Smoked Ham Hocks

Discussion in 'Nose to Tail' started by rabbithutch, Dec 30, 2013.

  1. rabbithutch

    rabbithutch Master of the Pit OTBS Member SMF Premier Member

    After discussions here about special menus for New Year's Day, I happened by the meat counter in my local supermarket and found a package of three smoked ham hocks. They are complete with skin, bone and what meat there is. I was thinking about using them to flavor a mixture of collards and turnip greens and maybe even one in the black-eyed peas. The main meat dish will be pork tenderloin and there will be baked potatoes and corn bread.

    Here's my question: Is it possible that the smoked ham hocks will over power the greens and peas? If so, how do I mitigate against it? I suppose I can find the cleaver and whack the hocks into smaller pieces, but I'd rather not do that if it isn't necessary.

    How about it Kat and all you other Southern cooks?
  2. bear55

    bear55 Master of the Pit

    I often use a whole smoked hock to season beans or peas.  I also use them for greens, usually slicing them off bone for greens,
  3. moikel

    moikel Master of the Pit OTBS Member

    I am a southern cook,southern hemisphere !
    1 way is to simmer the hocks with bay leaf,a carrot,an onion ,celery stick,until the meat will come off the bone.
    Save all the broth to cook your greens or beans in.You can stick it in the frig,set the fat ,skim it then start the process again. Add the cooked hock meat back in when you are ready.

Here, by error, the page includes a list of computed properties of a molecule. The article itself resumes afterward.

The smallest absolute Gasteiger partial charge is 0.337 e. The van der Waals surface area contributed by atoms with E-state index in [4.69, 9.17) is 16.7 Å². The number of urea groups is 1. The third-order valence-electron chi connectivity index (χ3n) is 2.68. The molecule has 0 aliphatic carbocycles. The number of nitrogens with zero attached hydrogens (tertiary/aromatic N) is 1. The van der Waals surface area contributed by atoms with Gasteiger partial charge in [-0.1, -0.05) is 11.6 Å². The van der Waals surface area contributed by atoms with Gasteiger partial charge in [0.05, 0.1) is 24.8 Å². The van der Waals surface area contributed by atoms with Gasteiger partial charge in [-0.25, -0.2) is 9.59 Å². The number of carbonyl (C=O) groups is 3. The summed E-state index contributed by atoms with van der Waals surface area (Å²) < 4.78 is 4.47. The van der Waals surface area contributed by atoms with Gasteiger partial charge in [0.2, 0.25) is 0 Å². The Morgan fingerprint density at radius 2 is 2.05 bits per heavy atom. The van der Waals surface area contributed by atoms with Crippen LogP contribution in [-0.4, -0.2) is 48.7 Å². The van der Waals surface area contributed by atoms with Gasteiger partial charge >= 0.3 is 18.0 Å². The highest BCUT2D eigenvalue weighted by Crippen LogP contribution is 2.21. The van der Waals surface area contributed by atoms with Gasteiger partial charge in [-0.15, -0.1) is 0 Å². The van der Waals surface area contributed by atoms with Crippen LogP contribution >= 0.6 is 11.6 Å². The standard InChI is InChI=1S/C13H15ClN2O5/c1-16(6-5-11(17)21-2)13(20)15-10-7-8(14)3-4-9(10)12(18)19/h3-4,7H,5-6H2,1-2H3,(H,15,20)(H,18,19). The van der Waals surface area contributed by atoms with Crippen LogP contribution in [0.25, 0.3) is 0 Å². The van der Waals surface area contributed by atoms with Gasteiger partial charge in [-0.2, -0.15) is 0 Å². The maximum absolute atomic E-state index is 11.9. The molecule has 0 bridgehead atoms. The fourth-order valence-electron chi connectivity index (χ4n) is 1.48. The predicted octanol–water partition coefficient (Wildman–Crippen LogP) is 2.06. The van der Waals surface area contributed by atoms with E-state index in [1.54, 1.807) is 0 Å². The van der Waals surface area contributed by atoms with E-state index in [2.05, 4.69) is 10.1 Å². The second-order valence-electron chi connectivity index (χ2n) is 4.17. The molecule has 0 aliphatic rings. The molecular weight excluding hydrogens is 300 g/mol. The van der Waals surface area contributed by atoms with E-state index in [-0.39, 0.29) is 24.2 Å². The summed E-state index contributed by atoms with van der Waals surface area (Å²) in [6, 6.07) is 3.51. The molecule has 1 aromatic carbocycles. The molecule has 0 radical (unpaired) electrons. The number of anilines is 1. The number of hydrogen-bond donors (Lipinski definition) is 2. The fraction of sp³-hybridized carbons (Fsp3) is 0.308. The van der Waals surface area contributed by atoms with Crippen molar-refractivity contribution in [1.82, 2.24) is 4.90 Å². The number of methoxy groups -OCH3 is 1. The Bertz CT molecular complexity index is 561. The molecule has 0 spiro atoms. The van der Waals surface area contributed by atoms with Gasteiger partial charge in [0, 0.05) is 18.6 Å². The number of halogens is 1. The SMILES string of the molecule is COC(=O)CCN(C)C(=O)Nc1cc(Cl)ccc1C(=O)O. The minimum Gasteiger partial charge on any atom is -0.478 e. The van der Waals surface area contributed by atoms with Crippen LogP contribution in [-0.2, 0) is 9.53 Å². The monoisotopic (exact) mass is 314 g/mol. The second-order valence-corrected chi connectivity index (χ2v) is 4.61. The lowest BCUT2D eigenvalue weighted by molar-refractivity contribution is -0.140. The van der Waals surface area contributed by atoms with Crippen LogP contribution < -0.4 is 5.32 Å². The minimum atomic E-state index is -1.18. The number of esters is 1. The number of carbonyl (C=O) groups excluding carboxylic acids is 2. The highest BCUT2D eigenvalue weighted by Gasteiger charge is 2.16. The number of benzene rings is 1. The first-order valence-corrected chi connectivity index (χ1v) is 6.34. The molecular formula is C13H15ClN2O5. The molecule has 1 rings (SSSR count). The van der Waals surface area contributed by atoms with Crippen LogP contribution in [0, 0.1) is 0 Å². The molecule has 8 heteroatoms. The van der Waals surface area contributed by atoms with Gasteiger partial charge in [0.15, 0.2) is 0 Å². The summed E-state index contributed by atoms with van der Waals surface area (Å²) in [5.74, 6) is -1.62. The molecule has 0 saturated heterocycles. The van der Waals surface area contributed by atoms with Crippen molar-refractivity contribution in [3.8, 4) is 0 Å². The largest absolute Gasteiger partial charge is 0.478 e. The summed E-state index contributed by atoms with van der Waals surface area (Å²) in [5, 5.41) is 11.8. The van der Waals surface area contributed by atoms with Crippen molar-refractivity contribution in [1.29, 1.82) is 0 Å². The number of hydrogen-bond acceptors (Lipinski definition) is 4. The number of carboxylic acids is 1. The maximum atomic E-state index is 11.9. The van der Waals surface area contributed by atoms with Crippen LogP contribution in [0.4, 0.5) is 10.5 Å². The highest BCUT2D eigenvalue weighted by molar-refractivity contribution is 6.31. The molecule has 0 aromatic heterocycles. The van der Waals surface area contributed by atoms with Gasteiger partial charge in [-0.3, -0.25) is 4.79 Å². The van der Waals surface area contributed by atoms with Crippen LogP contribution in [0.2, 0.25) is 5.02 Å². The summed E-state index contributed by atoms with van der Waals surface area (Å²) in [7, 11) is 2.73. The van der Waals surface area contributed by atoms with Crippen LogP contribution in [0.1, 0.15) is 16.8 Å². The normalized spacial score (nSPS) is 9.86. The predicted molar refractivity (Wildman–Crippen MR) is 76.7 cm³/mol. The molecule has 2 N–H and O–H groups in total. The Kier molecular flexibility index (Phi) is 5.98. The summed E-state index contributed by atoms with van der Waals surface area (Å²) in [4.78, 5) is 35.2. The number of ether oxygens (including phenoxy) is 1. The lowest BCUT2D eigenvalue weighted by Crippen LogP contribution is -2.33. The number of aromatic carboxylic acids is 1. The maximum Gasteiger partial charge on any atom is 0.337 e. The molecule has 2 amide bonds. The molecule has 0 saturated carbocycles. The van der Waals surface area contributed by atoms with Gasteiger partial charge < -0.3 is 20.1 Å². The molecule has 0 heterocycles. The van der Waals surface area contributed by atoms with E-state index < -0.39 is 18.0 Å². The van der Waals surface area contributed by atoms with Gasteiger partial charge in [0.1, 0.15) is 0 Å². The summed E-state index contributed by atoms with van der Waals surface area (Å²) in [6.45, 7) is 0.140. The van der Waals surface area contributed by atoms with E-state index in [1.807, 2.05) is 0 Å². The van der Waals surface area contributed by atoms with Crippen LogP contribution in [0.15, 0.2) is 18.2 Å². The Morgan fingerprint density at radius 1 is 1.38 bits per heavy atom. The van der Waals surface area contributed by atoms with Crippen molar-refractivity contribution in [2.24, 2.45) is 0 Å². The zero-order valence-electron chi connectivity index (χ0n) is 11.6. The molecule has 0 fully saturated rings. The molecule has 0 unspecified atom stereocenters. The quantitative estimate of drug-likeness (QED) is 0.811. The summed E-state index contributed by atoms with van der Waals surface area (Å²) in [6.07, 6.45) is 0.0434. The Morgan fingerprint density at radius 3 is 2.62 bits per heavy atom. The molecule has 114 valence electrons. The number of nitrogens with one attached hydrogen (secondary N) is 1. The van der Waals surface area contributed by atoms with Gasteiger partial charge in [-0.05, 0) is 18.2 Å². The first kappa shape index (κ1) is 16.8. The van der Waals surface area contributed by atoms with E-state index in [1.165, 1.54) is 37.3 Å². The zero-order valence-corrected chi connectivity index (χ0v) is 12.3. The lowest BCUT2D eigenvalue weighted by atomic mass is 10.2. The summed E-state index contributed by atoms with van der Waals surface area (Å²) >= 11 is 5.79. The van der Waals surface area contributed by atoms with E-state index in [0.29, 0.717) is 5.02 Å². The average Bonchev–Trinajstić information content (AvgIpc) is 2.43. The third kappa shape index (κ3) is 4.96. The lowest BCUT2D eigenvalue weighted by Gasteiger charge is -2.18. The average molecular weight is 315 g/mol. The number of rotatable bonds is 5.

If the broth is to strong you can dilute with water, I would not add salt to anything until I tasted it close to the end. Shop bought hocks can be overly salty.
  4. rabbithutch

    rabbithutch Master of the Pit OTBS Member SMF Premier Member

    Thanks, Moikel!

    Took your suggestion and it worked treat. Once the hocks were warmed up and had released some of their fat, I took them to the cutting board and sliced off the skin and much of the fat just beneath it. The rest went into the pot of collard greens and kale and into the pot of black eyed peas.

    Here you see the three main dishes: pork tenderloin, black eyed peas and greens - the perfect menu for a New Year's Day meal.

    This is a close up of the pork tenderloin I cooked for Christmas dinner. It has rosemary and thyme for spices and tart apples for, well, tartness. Everything was sprinkled liberally with brown sugar and a bit of cinnamon.

    Best regards to all and so long.

  5. moikel

    moikel Master of the Pit OTBS Member

    You hit that out of the park. Looks great.
  6. Such beautiful photos!!!! WOW! Nicely done! Cheers! - Leah
  7. My MIL cooks up some mean hocks. Seeing this, I will definitely be trying them in the smoker.

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